As for the real world side effects and not closing tags, browsers are auto-correcting the code for people who don't code properly. Case in point: I can write <p>A new paragraph. <p>A second paragraph. Looking at the code AFTER it is rendered in Firefox, I would see <p>A new paragraph. </p><p>A second paragraph.</p> (select over that portion of the web page with your mouse, right-mouse click on it, and choose "View selection source"). Please think about the cumulative amount of computer time for browsers to check every web page and then make the corrections needed. This slows the web down for everyone.

The public's expectation of browsers is that they will do more and do it faster. I heard a discussion by the lead developers for Opera, IE, and Firefox who all agreed they can't make all of the corrections forever. At some point the browser will simply render the page as written. They were asked if that wouldn't mean some pages won't be rendered properly or at all. Without hesitation, the answer from all of them was, "Yes!"

Finally, the day of web pages standing alone is basically over. Today, a web page has to communicate with the back end. You are doing this when you have Perl generate a web page. There is also AJAX. The biggest concern for many large companies is that their web pages are "Standards Compliant." If they aren't, other things start to break.
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Re: Does Pretty Print/Fix does this

Postby MikeGale » Sun Aug 14, 2011 7:03 pm

Good post Pickwick.

Things like that (no target attribute allowed) convinced me early on that XHTML Strict is not useful to me. I also thought it wouldn't catch on in a big way.

(I recently saw a comment that the Ubuntu (a Linux version) distribution had been taken over by a demonically crazed dictator. Which was killing it. (They made big changes to the GUI. A lot of users dumped those changes rather quickly.) This sort of thing is in a similar category, to my mind!)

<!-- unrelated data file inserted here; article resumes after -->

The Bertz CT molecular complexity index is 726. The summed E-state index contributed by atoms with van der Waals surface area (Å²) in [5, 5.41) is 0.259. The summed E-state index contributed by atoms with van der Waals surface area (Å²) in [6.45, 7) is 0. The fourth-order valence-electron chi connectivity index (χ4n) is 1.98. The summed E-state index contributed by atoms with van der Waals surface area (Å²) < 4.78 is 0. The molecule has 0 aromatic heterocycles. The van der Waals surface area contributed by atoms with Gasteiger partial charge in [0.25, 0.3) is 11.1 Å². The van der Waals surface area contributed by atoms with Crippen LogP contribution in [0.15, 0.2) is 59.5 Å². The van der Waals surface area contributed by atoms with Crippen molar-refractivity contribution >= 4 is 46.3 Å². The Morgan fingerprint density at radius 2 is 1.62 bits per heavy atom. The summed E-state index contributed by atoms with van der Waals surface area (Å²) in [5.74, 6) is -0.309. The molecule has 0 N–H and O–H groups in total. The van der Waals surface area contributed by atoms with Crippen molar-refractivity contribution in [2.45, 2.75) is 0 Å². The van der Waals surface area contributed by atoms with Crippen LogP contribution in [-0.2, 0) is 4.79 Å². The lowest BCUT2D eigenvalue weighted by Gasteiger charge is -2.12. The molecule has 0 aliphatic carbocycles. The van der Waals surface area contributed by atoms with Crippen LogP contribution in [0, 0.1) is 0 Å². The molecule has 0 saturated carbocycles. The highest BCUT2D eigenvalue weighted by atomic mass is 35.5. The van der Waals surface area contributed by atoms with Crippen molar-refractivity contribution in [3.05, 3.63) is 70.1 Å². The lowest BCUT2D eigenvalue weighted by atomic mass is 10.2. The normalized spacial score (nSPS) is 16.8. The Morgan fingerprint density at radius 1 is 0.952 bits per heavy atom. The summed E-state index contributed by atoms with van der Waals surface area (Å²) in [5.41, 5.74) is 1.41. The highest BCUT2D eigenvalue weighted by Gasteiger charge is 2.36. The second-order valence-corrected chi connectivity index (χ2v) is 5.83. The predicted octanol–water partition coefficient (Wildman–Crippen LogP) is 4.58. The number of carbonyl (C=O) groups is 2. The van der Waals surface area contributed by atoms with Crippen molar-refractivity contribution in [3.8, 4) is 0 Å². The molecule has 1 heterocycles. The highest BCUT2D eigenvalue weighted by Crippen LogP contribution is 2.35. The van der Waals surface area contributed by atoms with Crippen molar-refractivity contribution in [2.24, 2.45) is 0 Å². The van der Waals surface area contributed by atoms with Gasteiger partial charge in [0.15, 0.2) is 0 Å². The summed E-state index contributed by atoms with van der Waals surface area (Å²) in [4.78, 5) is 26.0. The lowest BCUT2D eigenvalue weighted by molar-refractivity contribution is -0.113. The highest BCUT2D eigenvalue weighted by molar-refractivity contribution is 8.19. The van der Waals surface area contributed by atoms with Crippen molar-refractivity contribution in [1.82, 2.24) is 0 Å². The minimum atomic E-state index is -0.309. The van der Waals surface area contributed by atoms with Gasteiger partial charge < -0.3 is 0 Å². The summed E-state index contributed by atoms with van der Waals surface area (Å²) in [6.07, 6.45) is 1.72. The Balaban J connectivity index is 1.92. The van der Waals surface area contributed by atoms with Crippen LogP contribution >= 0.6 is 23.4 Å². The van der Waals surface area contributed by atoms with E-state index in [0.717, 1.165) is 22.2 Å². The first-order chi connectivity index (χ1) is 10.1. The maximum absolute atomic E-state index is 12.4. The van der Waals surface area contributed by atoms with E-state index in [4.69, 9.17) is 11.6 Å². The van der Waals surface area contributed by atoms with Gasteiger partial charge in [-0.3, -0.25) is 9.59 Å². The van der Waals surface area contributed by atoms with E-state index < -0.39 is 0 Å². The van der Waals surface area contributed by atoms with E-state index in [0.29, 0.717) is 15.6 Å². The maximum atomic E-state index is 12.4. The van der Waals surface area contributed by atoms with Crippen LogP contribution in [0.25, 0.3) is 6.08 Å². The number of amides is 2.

I think that penalising incompetent markup would be a good idea. I don't see it happening though. Google did a survey a few years ago. (I've not seen a published paper on the detail, just references to some of the results.) They measured 97% of pages were fundamentally flawed. We're talking really basic markup mistakes here. My guess (again not documented) is that maybe 99.7% of pages (at that time) had unforgivable mistakes. These things make me think that browser developers are now well and truly trapped by the incompetence they have allowed to arise and flourish.

Like you I think it ridiculous that this idiocy is soaking up processor cycles, making my browsers slower and actively preventing browser developers from doing more useful things.

I'd like to see the days of flat pages waning. I don't see that happening though. The majority of the web is swinging to lower and lower quality. It's very easy to implement a half baked idea as bad HTML. Some of those half baked ideas then go on to churn out nearly content free pages. (The developers, to give them their due, often saw the first version as a test. They intended to do it properly if it worked. They then got trapped...)

(I personally don't count a page that could have been served up as plain HTML, but is instead made, over and over again, by code differently from flat HTML!)

The cool thing is that with a web that is so big, time is ripe to subset what you see. In other words make the bit dribble invisible by never seeing it! It's not yet particularly easy, but I think it inevitable that some people will find ways to filter it out. When that is easy some users are going to opt for smarter content. That will sometimes tap into the potential of the web.

HTML 5, Apps and the coming HTML-ified Windows UI are rays of hope.